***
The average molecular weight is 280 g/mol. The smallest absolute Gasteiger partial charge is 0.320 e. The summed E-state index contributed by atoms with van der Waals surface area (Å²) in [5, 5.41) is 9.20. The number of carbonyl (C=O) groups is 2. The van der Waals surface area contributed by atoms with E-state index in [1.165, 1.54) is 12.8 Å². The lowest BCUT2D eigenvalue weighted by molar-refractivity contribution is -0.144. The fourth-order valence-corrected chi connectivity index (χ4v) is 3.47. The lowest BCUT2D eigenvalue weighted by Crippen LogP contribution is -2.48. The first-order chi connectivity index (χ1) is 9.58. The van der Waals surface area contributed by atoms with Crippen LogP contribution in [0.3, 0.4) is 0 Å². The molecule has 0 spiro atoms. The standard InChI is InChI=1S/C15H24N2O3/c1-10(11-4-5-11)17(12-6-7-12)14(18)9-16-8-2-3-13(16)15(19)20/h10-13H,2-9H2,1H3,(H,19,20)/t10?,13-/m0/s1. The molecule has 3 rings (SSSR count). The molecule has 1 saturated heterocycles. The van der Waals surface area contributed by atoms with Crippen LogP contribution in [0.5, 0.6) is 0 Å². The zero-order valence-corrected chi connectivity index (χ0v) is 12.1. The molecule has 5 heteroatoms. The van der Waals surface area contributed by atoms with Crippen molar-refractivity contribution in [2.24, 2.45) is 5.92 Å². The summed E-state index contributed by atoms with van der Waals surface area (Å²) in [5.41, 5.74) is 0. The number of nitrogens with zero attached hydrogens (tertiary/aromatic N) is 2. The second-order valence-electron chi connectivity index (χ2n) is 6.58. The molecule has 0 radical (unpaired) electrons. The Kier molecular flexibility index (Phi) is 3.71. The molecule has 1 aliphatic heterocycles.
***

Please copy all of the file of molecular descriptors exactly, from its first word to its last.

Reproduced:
The average molecular weight is 280 g/mol. The smallest absolute Gasteiger partial charge is 0.320 e. The summed E-state index contributed by atoms with van der Waals surface area (Å²) in [5, 5.41) is 9.20. The number of carbonyl (C=O) groups is 2. The van der Waals surface area contributed by atoms with E-state index in [1.165, 1.54) is 12.8 Å². The lowest BCUT2D eigenvalue weighted by molar-refractivity contribution is -0.144. The fourth-order valence-corrected chi connectivity index (χ4v) is 3.47. The lowest BCUT2D eigenvalue weighted by Crippen LogP contribution is -2.48. The first-order chi connectivity index (χ1) is 9.58. The van der Waals surface area contributed by atoms with Crippen LogP contribution in [0.3, 0.4) is 0 Å². The molecule has 0 spiro atoms. The standard InChI is InChI=1S/C15H24N2O3/c1-10(11-4-5-11)17(12-6-7-12)14(18)9-16-8-2-3-13(16)15(19)20/h10-13H,2-9H2,1H3,(H,19,20)/t10?,13-/m0/s1. The molecule has 3 rings (SSSR count). The molecule has 1 saturated heterocycles. The van der Waals surface area contributed by atoms with Crippen LogP contribution in [0.5, 0.6) is 0 Å². The zero-order valence-corrected chi connectivity index (χ0v) is 12.1. The molecule has 5 heteroatoms. The van der Waals surface area contributed by atoms with Crippen molar-refractivity contribution in [2.24, 2.45) is 5.92 Å². The summed E-state index contributed by atoms with van der Waals surface area (Å²) in [5.41, 5.74) is 0. The number of nitrogens with zero attached hydrogens (tertiary/aromatic N) is 2. The second-order valence-electron chi connectivity index (χ2n) is 6.58. The molecule has 0 radical (unpaired) electrons. The Kier molecular flexibility index (Phi) is 3.71. The molecule has 1 aliphatic heterocycles.